My father died today. I have gone through this before but at that time I was religious. This, I think, made coping easier. But now that I am no longer religious I believe I may have more difficulty coping and moving on. Is there anything from an atheistic view point that would help? I would really love to get a good grasp on this situation.
Not repeat what T.A. says but yes your memories of your father. Thats your best coping mechanism. Our loved ones will always be with us in some respect, especially in our minds. And the pain you are feeling now will become more bearable. You will always miss him, but as time goes on you will learn to deal with it. For now...cry. Take the hugs from friends and family members, from those who are hurting also.
As for me personally, I always feel that they have gone back to the natural system from whence they came. Same thing will happen to us. His atoms back into the natural system.
You always have friends here Lydia, dont hesitate to look us up.
I am saddened by your loss. My mother died middle of 2008 and the pain was unbearable. I cried for months even in my sleep. It is alright to grieve. I have a lock of her hair which I keep with me and some of her most valuable possessions. It took me almost a year to adjust and move forward. I lost a girlfriend to cancer when I was in my 20's but the pain of losing my mother was very deep. The passage of time heals. For now, it is alright to grieve. Pour it out. My sympathies.
I agree with TA, sharing memories of your father with others is crucial. For healing, we atheists can still have meaningful rituals regarding deaths of loved ones. May I suggest doing something that you would find meaningful, perhaps this is driving to a special place, sitting quietly somewhere, going on a walk or journey that you two did together, writing about memories so that you can share them.
Cry, it's okay- this is something I've had to learn how to do, to cry. Find simple ways to comfort yourself, be kind to yourself. It's okay to be sad, embrace it for a while, there is beauty in that pain, for without the love that you have for your father, without the love he gave you, there would be no mourning. So mourning is a special time, and what I've found is that it's okay to be sad, to cry, for as long as you need. I think we try to rush things in our modern society, and it's not healthy. As long as you are not becoming depressed and can function, it's healthy to be mournful.
Writing works best for me, to purge some of the pain. My heart goes out to you, you can do this. I hope you understand what I mean when I say: how wonderful it is that you have the opportunity to mourn this man. Not everyone has a father that they care to think twice about after death. Smile, you were loved by someone who chose to love you.
I feel for you.
I tend to focus on what they did in their life.
Did they find happiness?
Did they do something admirable?
Life is allot like a book. There's no point wondering if it has an end, it does.
The point is whether you enjoyed the book or not.
So? How was it?
Clearly he meant allot to you...
... must have been a good book. Yes?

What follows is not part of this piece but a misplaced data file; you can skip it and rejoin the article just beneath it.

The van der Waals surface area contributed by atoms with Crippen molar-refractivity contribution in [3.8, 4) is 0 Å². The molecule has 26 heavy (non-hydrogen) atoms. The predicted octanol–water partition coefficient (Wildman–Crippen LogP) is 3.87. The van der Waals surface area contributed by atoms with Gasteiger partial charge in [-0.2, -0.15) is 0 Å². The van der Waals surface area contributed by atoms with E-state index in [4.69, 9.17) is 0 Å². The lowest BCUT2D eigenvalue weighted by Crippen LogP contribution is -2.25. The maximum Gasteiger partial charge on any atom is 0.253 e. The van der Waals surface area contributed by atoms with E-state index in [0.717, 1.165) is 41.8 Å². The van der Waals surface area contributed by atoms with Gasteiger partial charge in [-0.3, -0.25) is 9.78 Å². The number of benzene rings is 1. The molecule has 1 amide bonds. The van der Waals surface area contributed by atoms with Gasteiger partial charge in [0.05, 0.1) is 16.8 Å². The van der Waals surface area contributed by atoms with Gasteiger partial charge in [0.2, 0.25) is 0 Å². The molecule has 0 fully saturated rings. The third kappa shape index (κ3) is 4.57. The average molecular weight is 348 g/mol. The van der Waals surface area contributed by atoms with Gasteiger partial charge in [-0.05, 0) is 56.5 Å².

Remember his story, and pass it on.
Good memories are always worth passing along.
The most we can hope for when we die is to be remembered favorably.
Your fond memories of him are exactly that.
I'll tell you what, if you want relief, this works for me.
Remember back to your fondest memories with him. It will likely make you cry a bit as you do this, but that's good.
Tell us your fondest memories of him.
We wont judge, we won't intrude, and we WILL listen.
Put him in our memories, put him in our hearts,
Immortalize him to us.
I am so sorry, Lydia. Losing a loved one is always very painful, and nothing other than passage of time can really take any of the pain away, although the things mentioned by the others here can definitely help.
I lost my Dad before I admitted to myself that I am an atheist. And it hurts me now to believe that I won't see him again in heaven, that he is really and truly "gone" (except in my heart and memories, of course). But on the other hand, I don't have to worry about whether he was "good enough" to get in heaven or worry that he will burn in hell forever and ever. He was here, and now he's not, and the pain was almost indescribable for awhile, but by sharing the love I had for him and my memories of him with others, the pain has gradually dimmed to where I can now think about him and smile - although occasionally I still get the sniffles and watery eyes because I miss him, and always will. Sending you hugs, and hoping that you get many in real life over the next few days and weeks also.
First off, let me add my condolences and best wishes for you in dealing with the loss.
Although I am very much an atheist, my thinking has been influenced considerably by Buddhist thought, which seems to be good fit for my temperment and worldview. Several lines of teaching and stories from that tradition were as comforting to me as anything really can be in the face of the death of a loved one. First is the acceptance that everything is always changing, there is no permanent, unchanging state in existence. One of the well-known stories is the parable of the mustard seed. There was a woman whose child became very ill and finally died. She approached the Buddha and asked for medicine that would cure her child. He replied "sure, I can help. Go into the town and bring me a handful of mustard seeds. But they must come from a household that has never known death." The woman went from house to house and almost everyone offered her the mustard seeds. But when she asked whether the family had experienced death, they all had. Eventually, she recognized the truth that death is an unavoidable part of life for everyone, and found a measure of comfort in this.